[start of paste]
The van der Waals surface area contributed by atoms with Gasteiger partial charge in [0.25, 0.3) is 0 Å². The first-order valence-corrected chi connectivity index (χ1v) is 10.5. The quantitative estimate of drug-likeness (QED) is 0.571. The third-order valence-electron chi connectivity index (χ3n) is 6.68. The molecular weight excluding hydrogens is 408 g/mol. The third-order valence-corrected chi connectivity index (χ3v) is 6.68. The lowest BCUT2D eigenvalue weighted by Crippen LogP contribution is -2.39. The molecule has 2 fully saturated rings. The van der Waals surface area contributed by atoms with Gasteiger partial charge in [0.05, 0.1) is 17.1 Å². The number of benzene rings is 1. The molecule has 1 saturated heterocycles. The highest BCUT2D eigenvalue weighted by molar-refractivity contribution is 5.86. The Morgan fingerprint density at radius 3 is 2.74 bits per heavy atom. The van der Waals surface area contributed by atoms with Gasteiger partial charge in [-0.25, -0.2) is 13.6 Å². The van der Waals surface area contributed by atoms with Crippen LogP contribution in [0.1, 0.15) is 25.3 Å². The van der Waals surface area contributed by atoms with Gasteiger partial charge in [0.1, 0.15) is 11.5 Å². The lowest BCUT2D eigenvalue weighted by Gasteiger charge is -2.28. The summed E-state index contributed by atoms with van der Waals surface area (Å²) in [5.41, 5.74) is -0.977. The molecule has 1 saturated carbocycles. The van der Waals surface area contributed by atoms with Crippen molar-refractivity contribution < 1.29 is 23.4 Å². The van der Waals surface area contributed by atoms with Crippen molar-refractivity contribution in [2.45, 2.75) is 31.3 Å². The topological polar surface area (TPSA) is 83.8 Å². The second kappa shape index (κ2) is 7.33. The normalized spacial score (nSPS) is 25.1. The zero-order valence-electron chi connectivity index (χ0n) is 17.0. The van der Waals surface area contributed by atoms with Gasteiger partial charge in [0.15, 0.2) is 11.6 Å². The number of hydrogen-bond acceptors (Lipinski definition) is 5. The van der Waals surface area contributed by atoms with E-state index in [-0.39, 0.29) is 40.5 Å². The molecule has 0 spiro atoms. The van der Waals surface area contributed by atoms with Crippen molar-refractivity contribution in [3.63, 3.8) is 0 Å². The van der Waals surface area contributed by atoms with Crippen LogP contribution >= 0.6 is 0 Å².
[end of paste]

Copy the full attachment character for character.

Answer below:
The van der Waals surface area contributed by atoms with Gasteiger partial charge in [0.25, 0.3) is 0 Å². The first-order valence-corrected chi connectivity index (χ1v) is 10.5. The quantitative estimate of drug-likeness (QED) is 0.571. The third-order valence-electron chi connectivity index (χ3n) is 6.68. The molecular weight excluding hydrogens is 408 g/mol. The third-order valence-corrected chi connectivity index (χ3v) is 6.68. The lowest BCUT2D eigenvalue weighted by Crippen LogP contribution is -2.39. The molecule has 2 fully saturated rings. The van der Waals surface area contributed by atoms with Gasteiger partial charge in [0.05, 0.1) is 17.1 Å². The number of benzene rings is 1. The molecule has 1 saturated heterocycles. The highest BCUT2D eigenvalue weighted by molar-refractivity contribution is 5.86. The Morgan fingerprint density at radius 3 is 2.74 bits per heavy atom. The van der Waals surface area contributed by atoms with Gasteiger partial charge in [-0.25, -0.2) is 13.6 Å². The van der Waals surface area contributed by atoms with Crippen LogP contribution in [0.1, 0.15) is 25.3 Å². The van der Waals surface area contributed by atoms with Gasteiger partial charge in [0.1, 0.15) is 11.5 Å². The lowest BCUT2D eigenvalue weighted by Gasteiger charge is -2.28. The summed E-state index contributed by atoms with van der Waals surface area (Å²) in [5.41, 5.74) is -0.977. The molecule has 1 saturated carbocycles. The van der Waals surface area contributed by atoms with Crippen molar-refractivity contribution < 1.29 is 23.4 Å². The van der Waals surface area contributed by atoms with Crippen molar-refractivity contribution in [2.45, 2.75) is 31.3 Å². The topological polar surface area (TPSA) is 83.8 Å². The second kappa shape index (κ2) is 7.33. The normalized spacial score (nSPS) is 25.1. The zero-order valence-electron chi connectivity index (χ0n) is 17.0. The van der Waals surface area contributed by atoms with Gasteiger partial charge in [0.15, 0.2) is 11.6 Å². The number of hydrogen-bond acceptors (Lipinski definition) is 5. The van der Waals surface area contributed by atoms with E-state index in [-0.39, 0.29) is 40.5 Å². The molecule has 0 spiro atoms. The van der Waals surface area contributed by atoms with Crippen molar-refractivity contribution in [3.63, 3.8) is 0 Å². The van der Waals surface area contributed by atoms with Crippen LogP contribution >= 0.6 is 0 Å².